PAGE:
"Högni answered his daughter harshly; and when she returned to Hedinn, she told him that Högni desired no reconciliation, and she bade him make ready for battle. So did both parties: they went to the island and marshalled their hosts. Then Hedinn called to Högni his father-in-law, offering him reconciliation and much gold in compensation. But Högni answered: 'Thou hast made this offer over-late, if thou wouldst make peace: for now I have drawn Dáinsleif, which the dwarves made, and which must cause a man's death every time it is bared, nor ever fails in its stroke; moreover, the wound heals not if one be scratched with it.' Then said Hedinn: 'Thou dost boast in the sword, but not in the victory; I call any sword good which is faithful to its lord.' Then they began that famous battle which is called the Hjadnings' Strife, and they fought all that day, but at evening the kings went to their ships. Now Hildr went to the slain by night, and with magic quickened all those that were dead. The next day the kings went to the battlefield and fought, and so did all those that had fallen on the day before. So the fight went one day after the other: all who fell, and all those weapons which lay on the field, and the shields also, were turned to stone; but when day dawned, up rose all the dead men and fought, and all weapons were renewed. It is said in songs that in this fashion the Hjadnings shall continue unto the Weird of the Gods. Bragi the Skald (→*49-2) composed verses after this tale in Ragnarr Lodbrók's Song of Praise:(→*49-3)

And the belovèd Maiden
Of the veins' blood-letting
Purposed to bring, for wrath's sake,
The bow-storm to her father:
When the ring-wearing lady, (5)
The woman full of evil,
Bore the neck-ring of War-Doom
To the Battler of the Wind's Steeds.

That gory Wound-Amender
To the glorious Monarch offered (10)
The necklace not for fear's sake,
At the mote of fatal weapons:
Ever as restraining battle
She seemed, although she goaded
Warriors to walk the death-road (15)
With the ravening Wolf's dire Sister.

The Prince of Folk, the Land-God,
Let not the fight, wolf-gladdening,
Halt, nor slaughter on the sands cease,—
Hate, deadly, swelled in Högni, (20)
When the stern Lords of Sword-Din
Sought Hedinn with stern weapons,
Rather than receive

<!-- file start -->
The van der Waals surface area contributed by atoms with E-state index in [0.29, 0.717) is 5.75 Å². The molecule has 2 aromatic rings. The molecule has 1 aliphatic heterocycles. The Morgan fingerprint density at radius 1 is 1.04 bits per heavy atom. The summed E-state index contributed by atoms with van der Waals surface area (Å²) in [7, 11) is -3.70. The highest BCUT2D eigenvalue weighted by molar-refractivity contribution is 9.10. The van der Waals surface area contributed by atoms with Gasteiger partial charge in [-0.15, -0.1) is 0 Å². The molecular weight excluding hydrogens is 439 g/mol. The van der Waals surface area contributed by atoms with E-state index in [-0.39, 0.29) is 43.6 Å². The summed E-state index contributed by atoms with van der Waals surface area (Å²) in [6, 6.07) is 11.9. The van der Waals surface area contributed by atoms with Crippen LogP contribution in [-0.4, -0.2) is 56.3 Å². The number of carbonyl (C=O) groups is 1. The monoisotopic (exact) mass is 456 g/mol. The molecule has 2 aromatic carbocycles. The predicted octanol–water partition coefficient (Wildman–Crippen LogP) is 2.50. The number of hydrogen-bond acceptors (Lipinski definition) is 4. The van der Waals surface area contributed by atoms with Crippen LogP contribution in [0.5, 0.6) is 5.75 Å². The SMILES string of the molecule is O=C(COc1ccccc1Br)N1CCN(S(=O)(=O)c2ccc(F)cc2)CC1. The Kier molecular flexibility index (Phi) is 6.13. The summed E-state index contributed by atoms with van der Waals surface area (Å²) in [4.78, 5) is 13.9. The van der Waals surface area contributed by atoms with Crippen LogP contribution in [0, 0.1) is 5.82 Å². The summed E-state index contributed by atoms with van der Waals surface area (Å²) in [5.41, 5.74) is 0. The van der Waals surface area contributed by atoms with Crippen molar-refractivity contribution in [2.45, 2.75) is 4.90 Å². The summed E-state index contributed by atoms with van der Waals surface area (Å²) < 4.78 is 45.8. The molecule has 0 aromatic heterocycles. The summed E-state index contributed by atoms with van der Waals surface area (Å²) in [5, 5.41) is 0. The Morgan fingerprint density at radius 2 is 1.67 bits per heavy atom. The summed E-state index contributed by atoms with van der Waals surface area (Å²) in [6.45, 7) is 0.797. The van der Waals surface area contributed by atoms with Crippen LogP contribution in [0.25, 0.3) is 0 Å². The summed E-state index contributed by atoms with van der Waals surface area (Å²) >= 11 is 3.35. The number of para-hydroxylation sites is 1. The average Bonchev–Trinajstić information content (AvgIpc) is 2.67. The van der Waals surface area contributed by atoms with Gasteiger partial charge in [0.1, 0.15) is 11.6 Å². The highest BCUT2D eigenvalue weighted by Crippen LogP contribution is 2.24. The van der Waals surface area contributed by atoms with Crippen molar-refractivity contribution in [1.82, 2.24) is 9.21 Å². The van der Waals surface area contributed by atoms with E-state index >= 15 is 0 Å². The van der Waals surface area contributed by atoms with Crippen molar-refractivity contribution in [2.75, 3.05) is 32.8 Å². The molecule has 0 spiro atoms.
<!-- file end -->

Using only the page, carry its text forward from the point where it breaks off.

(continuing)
The necklet-rings of Hildr.

And that baleful Witch of Women, (25)
Wasting the fruits of victory,
Took governance on the island
O'er the axe, the Birnie's Ruin;
All the Ship-King's war-host
Went wrathful 'neath the firm shields (30)
Of Hjarrajidi
, swift-marching
From Reifnir's fleet sea-horses.

On the fair shield of Svölnir
One may perceive the onslaught;
Ragnarr gave me the Ship-Moon, (35)
With many tales marked on it.

[* end of Hjadnings' Strife]

Origins/Source:

* The tale is told by Snorri in Skáldskaparmál "Poetic Dicticion" part of Prose Edda. A differently transmitted version of the tale occurs in the so-called Sörli's Tale (aka The Saga of Hethinn and Högni. In the Tale (or tháttr), it is Freyja or one of her minions who calls herself Göndul who plays the role of inciting the two kings to war, whereas in the quoted poem it is very clear that the daughter Hildr takes that blame.

Footnotes.

*49-1 * On the battle between Hethn and Högni, it is more elaborately told in the Sörla þáttr (or the Saga of Hethin and Högni). [BACK]

*49-2 * Bragi Boddason(9c.) the skald, also styled "Bragni (enn) gamli" ("the old"). He composed the Ragnarsdrápa to reciprocate the gift of a fine shield he received from Raganr Lothbrok ("Hairy Breeches"). [BACK]

*49-3 * The meaning of this skaldic poem — Interpretations vary depending on the scholar. It is somewhat surprising to find Hilr being cast as a villain or the source of their woes, since she is a benign existence in Sorli's Tale. However, the elopement of Walther of Aquitaine and Hildegund parallels our tale in many ways, and in the fragmentary Anglo-Saxon version Waldere, we see that Hildegund appears to encourage her lover face Hagano/Hagen (~Högni of our tale) in combat. [BACK]

 

PERTINENT LINKS:

Old Norse/Icelandic Texts

* Skáldskaparmál: In the e-texts below, our tale occurs under the heading "Frá Hjaðningavígum(on the Hjadnings' Strife), (sequential chapter numbers not given.) Also, the quoted poem (Ragar's drápa) is abridged. * The particular stanzas of the Ragnarsdrápa invoked by the Hjaðningavíg chapter can be found at: Look under "HJAÐNINGAVÍG".
    If you want the entire reconstructed poem, try:

English Translations

* The above is taken from Brodeur's translation of the Skalds., Ch. 49. Here are links to translations of Skalds. (some translators omit the quoted poem). * Ragnarsdrápa translations: